Frank Capra was big into community. None of that "eccentric artist in splendid isolation" nonsense for him. If he's going to have eccentric artists anywhere near him, they're all going to live together in one happy family, with traditional marriages for all. Capra loves democracy and America and Americans, and so his films are always stuffed with crowds of people bustling and democratizing together.
Since Capra is so into groups and gaggles of guys and gals, it's no wonder that his narrative isn't so much "a narrative" as it is "a bunch of narratives." There's no one single protagonist wandering through You Can't Take It With You. Instead, the film follows a bunch of different stories—Grandpa, Tony, Alice, Mr. Kirby, and even bit players like Mrs. Kirby and Poppins get to share the story for a bit.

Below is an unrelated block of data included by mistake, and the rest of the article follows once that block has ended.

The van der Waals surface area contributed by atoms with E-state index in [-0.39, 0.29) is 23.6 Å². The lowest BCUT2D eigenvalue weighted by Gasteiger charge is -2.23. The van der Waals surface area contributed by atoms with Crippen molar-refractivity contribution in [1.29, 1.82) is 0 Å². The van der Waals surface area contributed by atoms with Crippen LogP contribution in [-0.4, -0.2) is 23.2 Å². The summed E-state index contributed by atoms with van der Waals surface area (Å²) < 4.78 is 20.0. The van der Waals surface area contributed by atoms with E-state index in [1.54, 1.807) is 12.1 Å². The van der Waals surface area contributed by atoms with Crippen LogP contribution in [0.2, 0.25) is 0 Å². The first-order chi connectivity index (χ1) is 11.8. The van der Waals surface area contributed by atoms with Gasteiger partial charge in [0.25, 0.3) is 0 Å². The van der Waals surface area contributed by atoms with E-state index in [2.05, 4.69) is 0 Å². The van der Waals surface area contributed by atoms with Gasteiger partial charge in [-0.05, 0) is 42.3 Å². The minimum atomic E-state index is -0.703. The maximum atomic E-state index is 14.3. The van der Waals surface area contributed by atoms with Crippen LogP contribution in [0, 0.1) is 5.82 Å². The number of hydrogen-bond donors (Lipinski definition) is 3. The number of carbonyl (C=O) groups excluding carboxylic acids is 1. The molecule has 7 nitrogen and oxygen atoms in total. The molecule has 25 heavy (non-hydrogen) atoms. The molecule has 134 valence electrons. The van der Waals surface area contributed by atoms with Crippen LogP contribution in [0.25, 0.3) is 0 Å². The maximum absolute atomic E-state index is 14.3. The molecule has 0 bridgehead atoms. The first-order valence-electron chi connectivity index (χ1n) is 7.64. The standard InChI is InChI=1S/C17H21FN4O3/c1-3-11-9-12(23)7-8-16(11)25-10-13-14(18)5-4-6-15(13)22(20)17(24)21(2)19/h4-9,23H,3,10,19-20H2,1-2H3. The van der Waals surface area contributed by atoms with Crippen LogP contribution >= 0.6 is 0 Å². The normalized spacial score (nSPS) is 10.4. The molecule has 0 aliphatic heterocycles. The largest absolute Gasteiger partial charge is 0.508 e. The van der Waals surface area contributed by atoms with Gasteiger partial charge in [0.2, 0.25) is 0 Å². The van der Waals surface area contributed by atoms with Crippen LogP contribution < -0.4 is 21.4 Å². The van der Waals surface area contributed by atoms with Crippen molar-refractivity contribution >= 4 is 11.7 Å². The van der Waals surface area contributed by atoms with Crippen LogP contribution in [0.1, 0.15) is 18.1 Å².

You might think you'd be confused with all those characters, but the narrative is simple and slow. When there's a point that needs to be explained, it gets explained repeatedly and with care. (At the end, for example, neighbors on the street run around telling each other that they've lost their houses over and over for about a minute. Capra doesn't want you to miss that important point.)
Overall, the narrative works less to rush forward, and more to tie everyone together. The plot is just there to introduce you to all these lovely people and get them together for the big celebratory happy meal and happy ending.